Los Angeles

East LA Band Channels Latino Experience Into Song

No matter where you come from, where you live, we all have something to say about who we are and where we have been, and nowhere is that more true than in a diverse city like Los Angeles.

For one local music group, their mission is to inspire everyone to tell their personal stories and make connections, all while fighting injustice and pushing for a more productive future for all.

“Es la bamba rebelde… porque somos chicanas, porque somos chicanas de east la, ay arriba y arriba,” sings members of LA band Las Cafeteras.

Band members describe their music as the embodiment of the streets where they live, where people fish in the lake while the skyscrapers of downtown Los Angeles peer overhead.

“What was happening on the street corners at 2 a.m.,” explained Daniel French.

The six-member group, including two women from East L.A., Las Cafeteras speaks to what it’s like to grow up here, even discussing the struggles of their own families.

“My pops passed away a year and a half ago with no papers, you know what I am saying,” said Hector Flores. “He had hepatitis C and he was dying and he couldn't get Medicare because he couldn't have papers because that's not allowed here.”

The band doesn’t mince words, whether it’s singing their original song “Trabajador Trabadora,” an homage to laborers and working people or when they revamp popular tunes like “La Bamba.”

Their take? ”La Bamba Rebelde.”

“Las Cafeteras are storytellers. We are not a political band, we are storytellers,” Flores said.

But their music has been connected to different causes, and even used in Spanish telenovelas.

For many folks who come out to see them perform, though, it’s that storytelling that makes them so appealing.

“This music sort of became a tool for us to then tell our stories and sing our stories and encourage other people to do the same,” said Leah Rose Gallegos.

The group began forming its sound at the East Side Cafe in El Sereno, a collective community space. They learned "Son Jarocho," a centuries-old style of music from the Mexican state of Veracruz

“Once I played the jarana it was over,” Flores said, referring to a guitar-shaped stringed instrument from the southern region of Veracruz. “It was like I was playing rhythms of my peoples.”

Their music is brought to life by traditional instruments like the jarand; the requinto; a donkey jawbone; the cajon, a box-shaped percussion instrument; and a wooden platform called the tarima used to dance zapateado, creating its own sound considered instrumental.

“We heard it at this effort to save this big community garden in South L.A.,” French recalled. “It was part of the soundtrack to that movement.”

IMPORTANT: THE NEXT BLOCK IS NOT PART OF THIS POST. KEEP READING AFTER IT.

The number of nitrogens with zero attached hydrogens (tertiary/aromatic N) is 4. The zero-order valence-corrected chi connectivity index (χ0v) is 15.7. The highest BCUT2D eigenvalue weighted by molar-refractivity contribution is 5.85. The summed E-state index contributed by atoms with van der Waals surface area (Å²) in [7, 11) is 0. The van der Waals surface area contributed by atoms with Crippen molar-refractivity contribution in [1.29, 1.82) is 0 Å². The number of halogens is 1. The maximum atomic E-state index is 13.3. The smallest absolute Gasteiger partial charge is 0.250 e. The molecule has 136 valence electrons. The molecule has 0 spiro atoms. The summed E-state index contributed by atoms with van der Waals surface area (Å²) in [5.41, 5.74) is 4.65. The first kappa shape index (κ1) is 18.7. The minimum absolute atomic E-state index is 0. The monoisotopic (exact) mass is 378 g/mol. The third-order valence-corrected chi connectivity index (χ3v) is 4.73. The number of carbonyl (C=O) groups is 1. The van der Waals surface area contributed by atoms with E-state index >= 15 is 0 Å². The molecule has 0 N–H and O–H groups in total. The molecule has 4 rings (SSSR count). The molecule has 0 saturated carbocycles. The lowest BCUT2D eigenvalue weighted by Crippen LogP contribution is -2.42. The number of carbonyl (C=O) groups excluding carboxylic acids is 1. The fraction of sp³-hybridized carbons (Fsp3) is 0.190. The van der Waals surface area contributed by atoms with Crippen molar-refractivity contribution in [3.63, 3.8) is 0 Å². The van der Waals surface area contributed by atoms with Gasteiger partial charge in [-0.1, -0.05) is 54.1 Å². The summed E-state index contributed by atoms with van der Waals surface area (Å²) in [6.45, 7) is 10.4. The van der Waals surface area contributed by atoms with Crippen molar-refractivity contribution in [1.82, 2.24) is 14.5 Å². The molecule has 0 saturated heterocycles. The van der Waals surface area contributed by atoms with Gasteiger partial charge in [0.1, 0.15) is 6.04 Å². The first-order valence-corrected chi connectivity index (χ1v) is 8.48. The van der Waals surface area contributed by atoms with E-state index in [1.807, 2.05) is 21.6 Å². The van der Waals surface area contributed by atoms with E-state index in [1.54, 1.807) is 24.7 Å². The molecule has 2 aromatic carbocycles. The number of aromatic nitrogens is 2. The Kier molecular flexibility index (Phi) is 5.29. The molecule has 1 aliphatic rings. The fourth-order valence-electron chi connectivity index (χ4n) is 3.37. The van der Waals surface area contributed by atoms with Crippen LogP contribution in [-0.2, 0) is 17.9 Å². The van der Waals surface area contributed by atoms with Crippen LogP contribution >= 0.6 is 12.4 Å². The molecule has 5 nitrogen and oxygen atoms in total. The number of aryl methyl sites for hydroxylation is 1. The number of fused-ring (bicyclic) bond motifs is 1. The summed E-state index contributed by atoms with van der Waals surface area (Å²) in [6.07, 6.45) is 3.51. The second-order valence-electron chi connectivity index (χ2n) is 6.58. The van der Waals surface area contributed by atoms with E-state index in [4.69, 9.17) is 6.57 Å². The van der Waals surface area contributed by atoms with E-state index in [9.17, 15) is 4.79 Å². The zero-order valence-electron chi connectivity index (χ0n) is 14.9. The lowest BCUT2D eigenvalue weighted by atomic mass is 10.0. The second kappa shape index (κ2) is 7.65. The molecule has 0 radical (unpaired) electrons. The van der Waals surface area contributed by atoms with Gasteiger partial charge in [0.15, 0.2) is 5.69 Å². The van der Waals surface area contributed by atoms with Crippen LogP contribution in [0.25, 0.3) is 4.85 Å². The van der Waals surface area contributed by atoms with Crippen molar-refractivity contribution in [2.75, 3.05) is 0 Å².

“The movement for me was about healthy food; it was about (autonomy), respecting our elders and the knowledge that they carry.”

Today, it’s about the knowledge that the Cafeteras carry. The song “Mujer Soy” is about the weight of the lives many women lead.

“Whether we were harassed on the streets, whether we complained about having an earlier curfew than our male cousins,” said Denise Carlos.

“In our culture of ‘hush, hush, whisper, whisper,’ you know you don't have to deal with domestic violence,” Carlos explained.

There are songs in Spanish, English and so-called “Spanglish.” Some of their songs touch on the struggles of the heart.

The message behind “Luna Lovers: “To be on a mission to love ourselves deeper and deeper and through that when we fall in love with ourselves that just will extend beyond ourselves.”

Extending beyond who they are is why they are embarking on a new tour around the nation- nearly a decade after they came together.

“I think there is a movement right now of tapping into who you are,” Flores said.

They want their music to inspire others to find their own voices.

“We want you to start like repping where you are from, where your ancestors from and because the more you understand where you've been the more you understand where you need to go,” he added.

And they want their listeners to stand up for themselves.

“There are people telling razas what they can and can't do, directly and indirectly telling us how smart we are and how smart we are not,” Flores said.

Combined, these college educated, 30-somethings have three master’s degrees. One member is starting his doctorate in chicano chicana studies at UCLA.

“Most important thing is that we are continuing to learn about ourselves and our communities,” David Flores said. “The more I understand my journey the more I can understand someone else’s journey.”

Want to see Las Cafeteras in concert? Check out their schedule here.

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